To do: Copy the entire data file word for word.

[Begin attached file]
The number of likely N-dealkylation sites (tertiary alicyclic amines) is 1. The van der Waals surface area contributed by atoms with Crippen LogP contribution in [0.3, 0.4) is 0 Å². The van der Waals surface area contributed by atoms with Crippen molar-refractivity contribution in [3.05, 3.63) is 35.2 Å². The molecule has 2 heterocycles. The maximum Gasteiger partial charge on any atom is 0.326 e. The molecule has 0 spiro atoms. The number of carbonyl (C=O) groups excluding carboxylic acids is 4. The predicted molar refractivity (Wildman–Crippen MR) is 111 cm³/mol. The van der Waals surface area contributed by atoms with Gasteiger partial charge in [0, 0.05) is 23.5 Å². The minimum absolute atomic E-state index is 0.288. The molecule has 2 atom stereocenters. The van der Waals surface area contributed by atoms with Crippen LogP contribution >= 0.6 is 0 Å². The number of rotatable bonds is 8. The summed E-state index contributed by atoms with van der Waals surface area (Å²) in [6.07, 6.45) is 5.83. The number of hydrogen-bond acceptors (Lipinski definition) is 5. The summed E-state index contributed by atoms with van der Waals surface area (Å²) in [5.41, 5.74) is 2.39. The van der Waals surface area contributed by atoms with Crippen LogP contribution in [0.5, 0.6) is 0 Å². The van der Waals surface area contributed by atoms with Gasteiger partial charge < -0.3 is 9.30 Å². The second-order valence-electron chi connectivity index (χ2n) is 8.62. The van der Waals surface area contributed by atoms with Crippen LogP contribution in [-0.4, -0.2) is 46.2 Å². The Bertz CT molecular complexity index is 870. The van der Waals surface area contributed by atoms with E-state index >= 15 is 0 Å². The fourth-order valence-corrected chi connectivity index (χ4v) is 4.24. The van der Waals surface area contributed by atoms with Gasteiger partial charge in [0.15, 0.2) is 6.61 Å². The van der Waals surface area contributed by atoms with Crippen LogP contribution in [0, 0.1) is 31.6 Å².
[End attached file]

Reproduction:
The number of likely N-dealkylation sites (tertiary alicyclic amines) is 1. The van der Waals surface area contributed by atoms with Crippen LogP contribution in [0.3, 0.4) is 0 Å². The van der Waals surface area contributed by atoms with Crippen molar-refractivity contribution in [3.05, 3.63) is 35.2 Å². The molecule has 2 heterocycles. The maximum Gasteiger partial charge on any atom is 0.326 e. The molecule has 0 spiro atoms. The number of carbonyl (C=O) groups excluding carboxylic acids is 4. The predicted molar refractivity (Wildman–Crippen MR) is 111 cm³/mol. The van der Waals surface area contributed by atoms with Gasteiger partial charge in [0, 0.05) is 23.5 Å². The minimum absolute atomic E-state index is 0.288. The molecule has 2 atom stereocenters. The van der Waals surface area contributed by atoms with Crippen LogP contribution >= 0.6 is 0 Å². The number of rotatable bonds is 8. The summed E-state index contributed by atoms with van der Waals surface area (Å²) in [6.07, 6.45) is 5.83. The number of hydrogen-bond acceptors (Lipinski definition) is 5. The summed E-state index contributed by atoms with van der Waals surface area (Å²) in [5.41, 5.74) is 2.39. The van der Waals surface area contributed by atoms with Crippen LogP contribution in [0.5, 0.6) is 0 Å². The van der Waals surface area contributed by atoms with Gasteiger partial charge < -0.3 is 9.30 Å². The second-order valence-electron chi connectivity index (χ2n) is 8.62. The van der Waals surface area contributed by atoms with Crippen LogP contribution in [-0.4, -0.2) is 46.2 Å². The Bertz CT molecular complexity index is 870. The van der Waals surface area contributed by atoms with E-state index >= 15 is 0 Å². The fourth-order valence-corrected chi connectivity index (χ4v) is 4.24. The van der Waals surface area contributed by atoms with Gasteiger partial charge in [0.15, 0.2) is 6.61 Å². The van der Waals surface area contributed by atoms with Crippen LogP contribution in [0, 0.1) is 31.6 Å².